Managing a parent’s medications can be a stressful task, whether or not your parent has dementia. But, couple managing multiple medications with paranoia, stubbornness, or difficulty swallowing and the task becomes doubly difficult.
Juggling multiple medications and supplements is a big responsibility. Not only are family caregivers typically responsible to filling and setting up weekly medications, but along with medication management comes the responsibility of ensuring there are no adverse drug interactions or side effects.
4 Reasons Family Caregivers Take on the Responsibility of Medication Management
As your loved one gets older, their ability to manage their own medications can become more and more difficult. This could be due to the changes they are experiencing in their mental status, or it could occur because of the growing number of medications and increasingly complex dosing schedules they have. Regardless of the reason, mismanagement of medications directly affects your loved one’s safety. Here are four reasons families choose to manage a parent’s medications for them.
- Medical Emergencies
When emergency medical professionals respond to someone’s home, they typically ask what medications your parent is taking. Since many older adults with dementia see more than one physician, it can be difficult for the local hospital to track down all medications and doses quickly and efficiently to ensure your loved one doesn’t miss a dose. Depending on the complexity of the medications taken by your parent, as well as the urgency to transport your loved one, emergency medical teams may not have the time to sift through pill bottles and write down all pertinent information.
- Adverse Medication Interactions
You might have noticed your loved one acting differently after starting a new medication. Perhaps they seem more agitated than usual, confused, or tired. Not only can these symptoms lead to taking the wrong medications or doses, but it’s also difficult to notice these types of changes in yourself.
Perhaps one of the most important reasons family caregivers choose to manage a parent’s medications is the ability to advocate for a parent. With multiple medical professionals in the mix (who may not always communicate with each other when medications change), your parent is at a higher risk for negative drug interactions.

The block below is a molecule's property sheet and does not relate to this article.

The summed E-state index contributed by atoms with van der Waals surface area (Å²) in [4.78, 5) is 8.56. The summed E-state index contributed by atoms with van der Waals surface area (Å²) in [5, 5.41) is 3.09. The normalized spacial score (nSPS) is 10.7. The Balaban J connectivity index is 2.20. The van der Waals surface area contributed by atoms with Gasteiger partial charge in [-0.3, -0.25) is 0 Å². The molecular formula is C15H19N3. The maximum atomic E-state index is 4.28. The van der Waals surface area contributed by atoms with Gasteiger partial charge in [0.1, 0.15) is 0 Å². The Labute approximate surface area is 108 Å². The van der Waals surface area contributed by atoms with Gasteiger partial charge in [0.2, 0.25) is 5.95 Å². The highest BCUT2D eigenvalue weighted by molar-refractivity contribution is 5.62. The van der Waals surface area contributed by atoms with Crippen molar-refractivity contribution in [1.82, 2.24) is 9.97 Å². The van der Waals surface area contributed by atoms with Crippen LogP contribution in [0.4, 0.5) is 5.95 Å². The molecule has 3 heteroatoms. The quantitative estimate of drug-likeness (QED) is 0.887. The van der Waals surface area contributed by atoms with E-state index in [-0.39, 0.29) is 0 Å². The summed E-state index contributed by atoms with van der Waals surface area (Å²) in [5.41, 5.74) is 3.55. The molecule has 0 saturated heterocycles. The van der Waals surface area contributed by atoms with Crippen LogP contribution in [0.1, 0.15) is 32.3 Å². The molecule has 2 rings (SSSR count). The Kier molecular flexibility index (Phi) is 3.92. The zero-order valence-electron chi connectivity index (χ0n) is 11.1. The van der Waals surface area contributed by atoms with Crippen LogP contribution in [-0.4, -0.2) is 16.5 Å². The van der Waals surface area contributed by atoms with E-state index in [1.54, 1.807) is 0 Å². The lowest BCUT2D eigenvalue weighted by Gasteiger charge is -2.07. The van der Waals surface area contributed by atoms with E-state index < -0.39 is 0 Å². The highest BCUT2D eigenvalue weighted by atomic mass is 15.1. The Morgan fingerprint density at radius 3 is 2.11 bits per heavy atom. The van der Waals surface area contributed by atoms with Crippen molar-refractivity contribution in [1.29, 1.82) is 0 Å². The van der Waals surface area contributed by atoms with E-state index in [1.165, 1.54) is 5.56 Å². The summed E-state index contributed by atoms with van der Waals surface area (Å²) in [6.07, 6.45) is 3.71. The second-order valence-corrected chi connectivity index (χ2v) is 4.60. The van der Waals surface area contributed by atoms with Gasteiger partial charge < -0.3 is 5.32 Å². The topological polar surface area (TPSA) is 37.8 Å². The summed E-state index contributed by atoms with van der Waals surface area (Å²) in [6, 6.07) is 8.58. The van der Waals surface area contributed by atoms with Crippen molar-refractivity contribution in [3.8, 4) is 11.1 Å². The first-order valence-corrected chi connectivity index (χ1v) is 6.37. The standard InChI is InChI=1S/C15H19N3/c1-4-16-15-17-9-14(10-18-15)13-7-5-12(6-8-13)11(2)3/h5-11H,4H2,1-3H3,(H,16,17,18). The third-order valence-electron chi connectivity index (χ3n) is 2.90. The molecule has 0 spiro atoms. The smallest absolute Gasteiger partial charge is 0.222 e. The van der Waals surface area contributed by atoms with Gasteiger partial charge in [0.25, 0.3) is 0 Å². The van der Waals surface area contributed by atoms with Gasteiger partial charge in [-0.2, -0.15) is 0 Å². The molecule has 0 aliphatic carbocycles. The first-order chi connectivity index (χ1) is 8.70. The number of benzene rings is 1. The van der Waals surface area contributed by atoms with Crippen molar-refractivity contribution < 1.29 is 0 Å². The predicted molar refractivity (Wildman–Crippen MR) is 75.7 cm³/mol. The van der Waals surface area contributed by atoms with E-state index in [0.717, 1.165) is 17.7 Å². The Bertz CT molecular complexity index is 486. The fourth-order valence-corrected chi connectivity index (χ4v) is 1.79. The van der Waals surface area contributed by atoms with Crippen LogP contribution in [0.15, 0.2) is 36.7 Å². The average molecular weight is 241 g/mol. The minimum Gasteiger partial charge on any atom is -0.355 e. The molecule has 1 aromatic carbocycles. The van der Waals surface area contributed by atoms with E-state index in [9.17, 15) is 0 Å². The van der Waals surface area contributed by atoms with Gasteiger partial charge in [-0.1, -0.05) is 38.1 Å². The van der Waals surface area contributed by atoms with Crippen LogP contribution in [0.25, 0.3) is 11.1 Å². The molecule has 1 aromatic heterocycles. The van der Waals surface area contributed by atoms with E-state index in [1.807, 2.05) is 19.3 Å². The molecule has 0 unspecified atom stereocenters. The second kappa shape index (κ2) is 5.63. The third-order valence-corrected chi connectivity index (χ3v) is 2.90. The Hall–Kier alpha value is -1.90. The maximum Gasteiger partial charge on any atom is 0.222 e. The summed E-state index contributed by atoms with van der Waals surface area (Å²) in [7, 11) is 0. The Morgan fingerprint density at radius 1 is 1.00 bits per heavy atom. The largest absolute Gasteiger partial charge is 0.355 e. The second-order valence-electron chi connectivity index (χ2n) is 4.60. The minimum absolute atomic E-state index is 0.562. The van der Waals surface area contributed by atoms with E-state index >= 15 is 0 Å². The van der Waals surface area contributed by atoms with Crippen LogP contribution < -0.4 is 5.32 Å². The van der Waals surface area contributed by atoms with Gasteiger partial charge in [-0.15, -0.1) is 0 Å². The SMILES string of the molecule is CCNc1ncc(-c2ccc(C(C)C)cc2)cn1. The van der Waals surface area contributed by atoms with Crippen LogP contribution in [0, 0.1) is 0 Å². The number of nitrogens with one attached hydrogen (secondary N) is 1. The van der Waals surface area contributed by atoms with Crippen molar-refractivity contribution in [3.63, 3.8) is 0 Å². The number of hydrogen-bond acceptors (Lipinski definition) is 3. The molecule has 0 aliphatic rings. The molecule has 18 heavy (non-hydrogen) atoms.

- Drug Addiction
Whether it be because of depression, anxiety, or chronic pain that doesn’t ever seem to go away, drug addiction among older adults has been on the rise. In fact, as many as 17 percent of adults age 60 and over abuse prescription medications.
- Forgetting to Take Medications
Discovering your loved one hasn’t been taking their medications correctly can be quite the scare. Especially if those medications help mood disturbances often associated with dementia. Equally as alarming is forgetting to take medications that manage disorders like diabetes or blood pressure. Besides being downright alarming, missing medications can cause a medical emergency and avoidable hospitalization.
Tips for Administering Medications with Someone with Dementia
Deciding to take on the management of a parent’s medications is only half of the battle. Depending on the stage of dementia, parents can sometimes refuse to cooperate. Here are tips to help make giving a parent their medications a little easier.
- Positive Encouragement
Positive encouragement can go a long way. Sometimes the sheer volume of medications needed in a day can be frustrating. Focus your parent on the activities the two of you can enjoy after they take their medication. If all else fails, take a break from trying to give your parent their medications, and re-approach a few minutes later. Spend time talking about something that makes them happy, and then re-address the medications they need to take.
- Use food or drink
Some pills can be hard to swallow to begin with. As dementia advances, it can also make swallowing difficult. Using a small amount of apple sauce or pudding can make it easier to swallow. Some medications can be crushed, but this should only be done after consulting a doctor. Extended release medications have special coating and are not crushable. Some medications that are delivered in capsule form are also best taken whole based on how they are absorbed in the body. If all else fails, ask your physician if a liquid form of the medication is available, but keep in mind the taste may make the medication still undesirable to take.
- Change the Environment
Sometimes a short walk or transitioning into another room in the house can be enough to re-orient a parent. If the resistiveness to taking medications is stemming from confusion or agitation, try taking a leisurely stroll, or spend a few minutes looking at those old pictures on the mantle.
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